By Roy Smalley
For those who consider painting their cars themselves, and doing it in a sealed up garage instead of a paint booth to save the cost of renting a booth, think again. The advantage of a spray booth is not entirely about quality; it is also about safety.
Standing around in a fog of carcinogens and fumes that might spontaneously ignite if they reach the ignition threshold of that plug in the garage wall, or when that compressor kicks on should be more of a consideration than dollars.
An old saying comes to mind.....don't let your reach exceed your grasp.
Some things to think about...
Why are booth electrical components external to the booth? And the one or two necessary in the booth and in the proximity of external openings explosion proof, even though there is ample air flow to exhaust fumes? Why, is the compressed air supply coupled with an electrical cut off switch if a booth door is opened? Why are booths normally supplied with either chemical or water type fire extinguishers when the larger facility containing the booth may not? Are most paint components highly toxic? What are the ways your body can take in toxic chemicals? What are safe levels of exposure?
Restoring a car or several involves real risk from several sources for the unwary. That old undercoating you are scraping off for instance. Ever checked to see what that was? That lead based paint (oops) you are grinding or sanding off the car. Oh, and that parts cleaner you are breathing and getting all over your hands and arms.
I understand completely the individual need, and encourage anyone restoring a vehicle to do as much as they can. Each has to make their own decision regarding the level of risk for painting, leading, dry blocking plastic, dry blocking primer, welding, etc. Read the literature about all the systems. Not just the labels. Get the MSD sheets. Google the ingredients...and then decide. You make your own choice based on your judgment.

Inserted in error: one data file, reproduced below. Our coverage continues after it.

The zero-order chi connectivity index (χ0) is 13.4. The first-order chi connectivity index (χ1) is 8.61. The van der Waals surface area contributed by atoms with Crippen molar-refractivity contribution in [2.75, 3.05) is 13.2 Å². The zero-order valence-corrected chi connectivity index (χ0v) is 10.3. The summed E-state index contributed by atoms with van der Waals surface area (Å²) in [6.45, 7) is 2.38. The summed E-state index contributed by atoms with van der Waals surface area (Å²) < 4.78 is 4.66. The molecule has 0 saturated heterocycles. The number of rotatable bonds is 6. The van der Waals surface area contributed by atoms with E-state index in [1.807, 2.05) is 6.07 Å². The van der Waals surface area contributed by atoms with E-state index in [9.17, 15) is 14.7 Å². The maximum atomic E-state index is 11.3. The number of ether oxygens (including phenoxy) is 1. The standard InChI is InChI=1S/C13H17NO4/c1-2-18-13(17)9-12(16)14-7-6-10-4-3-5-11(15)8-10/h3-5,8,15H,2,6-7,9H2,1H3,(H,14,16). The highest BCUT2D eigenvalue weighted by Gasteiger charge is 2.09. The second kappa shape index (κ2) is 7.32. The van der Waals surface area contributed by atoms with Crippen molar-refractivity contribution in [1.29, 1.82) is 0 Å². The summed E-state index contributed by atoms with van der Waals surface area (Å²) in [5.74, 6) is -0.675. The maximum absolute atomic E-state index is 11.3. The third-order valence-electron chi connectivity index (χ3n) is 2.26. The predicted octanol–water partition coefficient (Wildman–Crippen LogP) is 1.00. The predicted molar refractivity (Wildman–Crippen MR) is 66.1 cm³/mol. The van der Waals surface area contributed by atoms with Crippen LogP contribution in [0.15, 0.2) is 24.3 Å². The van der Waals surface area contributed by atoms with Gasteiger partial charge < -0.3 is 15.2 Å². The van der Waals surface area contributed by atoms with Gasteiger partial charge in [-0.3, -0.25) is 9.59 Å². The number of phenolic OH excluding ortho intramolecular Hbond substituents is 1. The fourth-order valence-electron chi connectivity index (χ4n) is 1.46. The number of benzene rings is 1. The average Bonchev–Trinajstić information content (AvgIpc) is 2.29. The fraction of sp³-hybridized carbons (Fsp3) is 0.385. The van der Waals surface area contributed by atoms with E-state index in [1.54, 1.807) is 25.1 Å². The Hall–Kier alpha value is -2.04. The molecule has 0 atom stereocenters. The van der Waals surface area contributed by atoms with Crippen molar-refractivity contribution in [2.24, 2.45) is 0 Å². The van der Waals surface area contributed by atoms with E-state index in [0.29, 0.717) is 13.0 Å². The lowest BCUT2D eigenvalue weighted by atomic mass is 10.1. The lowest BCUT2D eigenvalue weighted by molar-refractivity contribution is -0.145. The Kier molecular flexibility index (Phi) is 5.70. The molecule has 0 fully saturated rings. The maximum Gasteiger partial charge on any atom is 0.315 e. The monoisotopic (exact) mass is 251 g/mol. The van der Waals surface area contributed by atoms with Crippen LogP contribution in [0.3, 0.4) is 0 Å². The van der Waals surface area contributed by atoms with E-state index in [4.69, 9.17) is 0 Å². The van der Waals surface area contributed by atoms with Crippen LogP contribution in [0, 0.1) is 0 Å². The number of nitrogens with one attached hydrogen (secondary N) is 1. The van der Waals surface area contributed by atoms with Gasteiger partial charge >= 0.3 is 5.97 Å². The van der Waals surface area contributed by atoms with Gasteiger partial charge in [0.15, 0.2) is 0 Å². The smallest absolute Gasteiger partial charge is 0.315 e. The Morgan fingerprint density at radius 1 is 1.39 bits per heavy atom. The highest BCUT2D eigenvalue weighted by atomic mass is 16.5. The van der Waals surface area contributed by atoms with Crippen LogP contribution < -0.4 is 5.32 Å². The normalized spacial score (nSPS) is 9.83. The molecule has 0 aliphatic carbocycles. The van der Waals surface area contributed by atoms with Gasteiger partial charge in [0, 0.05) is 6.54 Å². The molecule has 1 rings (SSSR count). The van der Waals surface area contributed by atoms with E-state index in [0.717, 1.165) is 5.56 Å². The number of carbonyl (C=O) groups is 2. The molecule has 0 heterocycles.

Regarding modern paints...
Most paints these days are designed for the air flow characteristics of a downdraft booth which has a great deal of air flow, and for the most part the air travels quickly and down to the exit filters, rather than stagnate and drop on the surface. Economical production in a collision shop and booth utilization depends upon clean jobs.
There are some paints remaining that can be sprayed in a cross draft booth which has less air flow, and solvent pop should not be a problem. And in carefully chosen environments, can be sprayed without a booth.
If there is not adequate flow of air as in a down draft booth, the airborne solvents fall back onto a painted surface creating minute craters in the finish coat. If you have a high ambient temperature and quick acting solvents, that is minimized. If cold and slow dry, it can be a real problem.
When purchasing finish coats, ask if the formulation can be used in low air flow environments, and stick to the directions regarding application temperature and cure time of the hardeners and reducers.
Roy Smalley is the proprietor of Eurowerks Incorporated